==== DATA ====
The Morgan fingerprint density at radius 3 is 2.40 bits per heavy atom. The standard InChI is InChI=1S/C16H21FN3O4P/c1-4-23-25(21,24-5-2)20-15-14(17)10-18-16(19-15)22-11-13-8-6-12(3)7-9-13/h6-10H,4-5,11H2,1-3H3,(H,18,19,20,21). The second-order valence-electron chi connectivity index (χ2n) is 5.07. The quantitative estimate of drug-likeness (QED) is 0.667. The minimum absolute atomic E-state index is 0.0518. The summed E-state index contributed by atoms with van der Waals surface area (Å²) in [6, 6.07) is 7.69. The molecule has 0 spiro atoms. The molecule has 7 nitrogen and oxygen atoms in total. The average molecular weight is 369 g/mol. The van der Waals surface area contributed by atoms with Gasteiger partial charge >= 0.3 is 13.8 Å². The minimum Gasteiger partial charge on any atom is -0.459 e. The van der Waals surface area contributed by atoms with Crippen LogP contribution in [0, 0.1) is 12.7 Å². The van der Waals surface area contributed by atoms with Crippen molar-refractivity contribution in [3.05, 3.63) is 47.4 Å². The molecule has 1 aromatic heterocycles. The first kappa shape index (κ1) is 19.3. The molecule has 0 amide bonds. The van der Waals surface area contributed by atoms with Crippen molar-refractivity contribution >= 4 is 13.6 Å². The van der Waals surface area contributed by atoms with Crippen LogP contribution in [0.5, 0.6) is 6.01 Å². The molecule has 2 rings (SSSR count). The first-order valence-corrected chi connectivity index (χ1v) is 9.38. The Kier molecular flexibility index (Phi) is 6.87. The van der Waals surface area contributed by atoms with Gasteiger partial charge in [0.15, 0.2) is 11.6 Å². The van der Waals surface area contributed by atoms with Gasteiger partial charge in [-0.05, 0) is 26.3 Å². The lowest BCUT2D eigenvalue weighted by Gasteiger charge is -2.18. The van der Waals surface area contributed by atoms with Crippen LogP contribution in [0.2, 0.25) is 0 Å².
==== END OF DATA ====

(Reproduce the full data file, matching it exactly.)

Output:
The Morgan fingerprint density at radius 3 is 2.40 bits per heavy atom. The standard InChI is InChI=1S/C16H21FN3O4P/c1-4-23-25(21,24-5-2)20-15-14(17)10-18-16(19-15)22-11-13-8-6-12(3)7-9-13/h6-10H,4-5,11H2,1-3H3,(H,18,19,20,21). The second-order valence-electron chi connectivity index (χ2n) is 5.07. The quantitative estimate of drug-likeness (QED) is 0.667. The minimum absolute atomic E-state index is 0.0518. The summed E-state index contributed by atoms with van der Waals surface area (Å²) in [6, 6.07) is 7.69. The molecule has 0 spiro atoms. The molecule has 7 nitrogen and oxygen atoms in total. The average molecular weight is 369 g/mol. The van der Waals surface area contributed by atoms with Gasteiger partial charge >= 0.3 is 13.8 Å². The minimum Gasteiger partial charge on any atom is -0.459 e. The van der Waals surface area contributed by atoms with Crippen LogP contribution in [0, 0.1) is 12.7 Å². The van der Waals surface area contributed by atoms with Crippen molar-refractivity contribution in [3.05, 3.63) is 47.4 Å². The molecule has 1 aromatic heterocycles. The first kappa shape index (κ1) is 19.3. The molecule has 0 amide bonds. The van der Waals surface area contributed by atoms with Crippen molar-refractivity contribution >= 4 is 13.6 Å². The van der Waals surface area contributed by atoms with Crippen LogP contribution in [0.5, 0.6) is 6.01 Å². The molecule has 2 rings (SSSR count). The first-order valence-corrected chi connectivity index (χ1v) is 9.38. The Kier molecular flexibility index (Phi) is 6.87. The van der Waals surface area contributed by atoms with Gasteiger partial charge in [0.15, 0.2) is 11.6 Å². The van der Waals surface area contributed by atoms with Gasteiger partial charge in [-0.05, 0) is 26.3 Å². The lowest BCUT2D eigenvalue weighted by Gasteiger charge is -2.18. The van der Waals surface area contributed by atoms with Crippen LogP contribution in [0.2, 0.25) is 0 Å².